And I still can’t get there without going through all the steps. and I can’t get through all the steps when I can’t even get through the first one because I have to run over to the other side of the room and take care of questions about steps I haven’t even outlined yet.

This sort of thing is very frustrating.

I have half a mind to send you all to Thomas Aquinas, who outlined the case for an objective basis for morality better than I ever could–and to Aristotle, who did the same.

At least they didn’t have laryngitis.

Written by janeh

November 5th, 2010 at 5:44 am

Posted in Uncategorized

Let’s Do It All Again

with 12 comments

Okay, today I’m obsessing, and we’ll get to that in a minute.  It’s a little local obsession, but here I am, and it’s my blog.

To answer a couple of questions from yesterday:  the differences between politics and morality are vast.  Morality has to do with the individual.  Politics has to do with the state.

Of course, morality does impact politics–a world where everybody was relentlessly moral (in my sense of the term) would be a world in which no politics would be necessary.

Or police departments, for that matter.

But politics seeks to keep the peace, to order society in such a way that it can function for the people in it.  And, historically, the governments that do that best do it by being pragmatic rather than moral.  In a good state, a lot that is immoral is legal, and a lot that is illegal is not immoral.  It’s not a matter of morality, for instance, that you have to stop at red lights. 

I only started talking about societies because everybody else was. 

And I don’t think that binary questions are necessarily all that bad, or all that useless.  Ayn Rand did indeed pose one–that morality is your answer to the question: life or death?–and it works coherently with everything that came after.

When I think about morality, my tendency is not to worry about the big picture ways it affects society, but about the small picture ways it affects me.   A moral system that tells you you must put down an old person if she’s sick and dying anyway has very different practical results for my life than a moral system that tells you you may never do that, ever.

It has those results even if the society around it outlaws euthanasia.

Nor do I think that it is necessary for something to be “out there” for there to be an objective basis for anything, never mind morality.  The operations of your internal organs are not “out there,” and yet they provide an objective basis for the rules guiding heart surgery.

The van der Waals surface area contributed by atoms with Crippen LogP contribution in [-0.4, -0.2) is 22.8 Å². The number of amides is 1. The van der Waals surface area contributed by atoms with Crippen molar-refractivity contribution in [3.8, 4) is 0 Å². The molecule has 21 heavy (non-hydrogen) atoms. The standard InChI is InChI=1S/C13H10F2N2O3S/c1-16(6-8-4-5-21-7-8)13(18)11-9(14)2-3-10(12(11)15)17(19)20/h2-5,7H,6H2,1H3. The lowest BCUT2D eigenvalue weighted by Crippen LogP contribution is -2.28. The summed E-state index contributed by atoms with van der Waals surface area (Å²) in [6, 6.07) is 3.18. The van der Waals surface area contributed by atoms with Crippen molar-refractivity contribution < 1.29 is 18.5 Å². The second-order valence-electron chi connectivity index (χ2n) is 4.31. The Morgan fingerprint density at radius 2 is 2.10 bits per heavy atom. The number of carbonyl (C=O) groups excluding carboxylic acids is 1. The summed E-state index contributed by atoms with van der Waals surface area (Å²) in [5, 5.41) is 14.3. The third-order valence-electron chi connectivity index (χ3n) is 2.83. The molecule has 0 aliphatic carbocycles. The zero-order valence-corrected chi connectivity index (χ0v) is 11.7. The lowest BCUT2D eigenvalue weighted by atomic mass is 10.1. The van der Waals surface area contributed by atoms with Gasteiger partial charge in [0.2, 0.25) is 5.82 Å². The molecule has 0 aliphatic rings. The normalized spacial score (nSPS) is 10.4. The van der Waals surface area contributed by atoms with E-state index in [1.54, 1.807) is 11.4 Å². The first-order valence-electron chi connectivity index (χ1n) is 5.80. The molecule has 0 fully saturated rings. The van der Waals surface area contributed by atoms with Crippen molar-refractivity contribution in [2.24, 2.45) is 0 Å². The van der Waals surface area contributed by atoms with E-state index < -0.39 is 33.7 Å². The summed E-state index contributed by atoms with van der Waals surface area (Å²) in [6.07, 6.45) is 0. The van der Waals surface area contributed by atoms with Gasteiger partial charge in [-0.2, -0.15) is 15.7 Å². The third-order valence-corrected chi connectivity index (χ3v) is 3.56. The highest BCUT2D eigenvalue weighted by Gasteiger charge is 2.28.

The same is true with language.  It’s not “out there” either, and yet there are base rules that apply to all languages and we can discover them.  And there’s a basis in the construction of the brain that says the possible variations are not infinite and that at least a small set of rules may never be broken if a language is going to function at all.

It seems to me that what people want–the ones here, anyway, who are arguing that there can be no objective basis for morality–is something that does not now and has never existed in the universe. 

You want an absolute certainty, without variations or contingencies, without the possibility that anybody anywhere could reject or challenge it. 

But this doesn’t  apply even to the hardest of the hard sciences.  It doesn’t even apply to mathematics. 

You don’t want an objective basis for morality. You want rules written in stone.  Short of that, you want nothing at all.

But the world is not like that.

All our knowledge is tentative–we could always be wrong. 

All our knowledge is partial–we’ll probably never get to the point where we know everything about anything.

Any knowledge that exists–no matter how firmly established–can become a matter of controversy.

Any knowledge that exists about living things is, of necessity, statistical.  That’s as true of what we know about the human digestive system as it is about morality.

So all I’m saying is this:  if  you want to argue that there is no objective basis for morality, then you can’t use a double standard.

You can’t reject such a basis on grounds that you accept as valid for other things.

If you want to say that there is no objective basis for morality because people have different ideas about morality–then you can’t accept evolution, because people have different ideas about evolution.

If you want to say that there is no objective basis for morality because any such basis is subject to anomalies and can only be expressed accurately in statistical terms–then you can’t say we have an objective basis for what we know and teach about human anatomy, either, because that, too, is subject to anomalies.

In almost every case, the arguments people have brought forward here against the idea of an objective basis for morality are arguments they would reject if they were applied to any other subject. 

In the end, the question comes down, to me, of why so many people, on both sides of the political and religious divide, want to apply completely idiosyncratic rules to morality that they would not apply to anything else.

Maybe I’m missing something obvious here, but this seems very strange to me. 

And I forgot all about my local obsession.

That’s all right.

It’s coming to a 24 hour cable news channel near you.

Written by janeh

November 4th, 2010 at 5:50 am

Posted in Uncategorized

A Little Morning Music

with 2 comments

Okay, for a post title, that was bad.

But it’s Wednesday, and there’s a lot of stuff to do, and I have to get out of here early again.  So these are just a couple of notes.

First, an objective basis for morality is just that, an objective basis, not the rules of morality themselves.